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Primed For Success

by Digital Studio Middle East Staff on Dec 4, 2016




In the second part of the Shure and Sound & Stage ME roundtable, panelists touched upon issues like multi-skilled staff in the workplace and the need to stay up-to-date with technology

As governments across the Middle East work relentlessly towards bringing their visions to fruition, an important objective along the way is to ensure that the local population is empowered through training and development in multiple areas.

Over the years, sectors such as banking, telecom, and oil and gas have been the preferred areas of interest among young nationals, however, with the events industry in the UAE booming in the recent past, this area is also drawing attention.

While the glitz and glamour does generate interest, more must be done by event companies, universities and the government to promote it as a stable long-term career.

To begin with, a clear path must be mapped out to guide aspiring event professionals towards the right kind of training. Secondly, identifying a passion for this line of work is also essential, and most of the time this can be determined during training sessions says Bruno Vitanza, technical director at Almoe.

Recalling an incident in the not so distant past, he says: “I remember having a training session in a warehouse where a few freelancers had been invited. I was sitting behind a couple of them during the training and I could clearly see the lack of interest in one person who was shopping on Amazon while the session was in progress.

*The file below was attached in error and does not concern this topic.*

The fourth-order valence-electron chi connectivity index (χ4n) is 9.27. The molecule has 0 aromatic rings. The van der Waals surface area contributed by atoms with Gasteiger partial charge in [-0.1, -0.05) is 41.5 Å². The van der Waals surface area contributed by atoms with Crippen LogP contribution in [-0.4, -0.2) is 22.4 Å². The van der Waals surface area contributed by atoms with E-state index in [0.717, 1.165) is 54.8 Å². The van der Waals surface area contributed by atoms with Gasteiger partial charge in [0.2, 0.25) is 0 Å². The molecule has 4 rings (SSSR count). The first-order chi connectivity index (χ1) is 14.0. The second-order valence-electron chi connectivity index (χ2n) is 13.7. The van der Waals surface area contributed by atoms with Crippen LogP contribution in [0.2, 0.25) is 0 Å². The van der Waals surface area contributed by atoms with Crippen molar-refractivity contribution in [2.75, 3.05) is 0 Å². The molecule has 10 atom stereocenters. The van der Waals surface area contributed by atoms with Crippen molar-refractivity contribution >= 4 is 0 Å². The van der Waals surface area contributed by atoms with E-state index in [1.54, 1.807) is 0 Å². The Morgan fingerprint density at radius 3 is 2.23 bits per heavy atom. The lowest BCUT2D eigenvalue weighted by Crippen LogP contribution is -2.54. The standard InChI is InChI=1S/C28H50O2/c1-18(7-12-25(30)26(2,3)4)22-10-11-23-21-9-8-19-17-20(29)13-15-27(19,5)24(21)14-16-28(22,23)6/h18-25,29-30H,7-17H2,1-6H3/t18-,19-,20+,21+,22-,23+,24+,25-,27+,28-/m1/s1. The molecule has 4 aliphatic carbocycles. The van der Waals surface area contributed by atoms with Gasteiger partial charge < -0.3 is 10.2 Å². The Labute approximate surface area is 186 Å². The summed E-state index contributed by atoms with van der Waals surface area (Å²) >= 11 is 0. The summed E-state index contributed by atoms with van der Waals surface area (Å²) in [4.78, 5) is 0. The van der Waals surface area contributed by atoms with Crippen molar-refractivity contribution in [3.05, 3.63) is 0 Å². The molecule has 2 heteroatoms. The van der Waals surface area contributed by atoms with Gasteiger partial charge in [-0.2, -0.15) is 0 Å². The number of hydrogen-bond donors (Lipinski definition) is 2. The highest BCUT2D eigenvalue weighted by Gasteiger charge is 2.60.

“Obviously, we never hired him, but its situations like this that expose a lot of people and show us who is and who isn't interested."

While weeding out those who aren’t genuinely interested is essential, understanding that the lack of interest may be a result of the events industry being quite nascent in the region is also necessary.

Bruno DaSilva, deputy head of sound and broadcast at Royal Opera House Muscat points out that this unfamiliarity extends to Oman as well where the events industry is also fairly new. However, he believes that this profession could catch on if the right guidance and training procedures are put in place.

“I think generating enthusiasm for the events industry is something that will obviously take time and will depend on how you train and educate people. But once this happens, it will definitely result in a change in culture and mindset.

“In fact, we now have two technicians in the sound and broadcast department who are Omanis. They trained with us for a year and then got appointed to a technician level, but initially, when they arrived, it was all very strange for them to have to load trucks and learn basic but important tasks like that. Nowadays, things are very different. They are very enthusiastic, they learn faster and have actually become very good at what they do.”

Lee Charteris, president of the ILEA’s Middle East chapter agrees with this, saying that he’s been fortunate to work with some great Emirati events specialists at FLASH Entertainment which is a government company that has strong Emiratisation practices.


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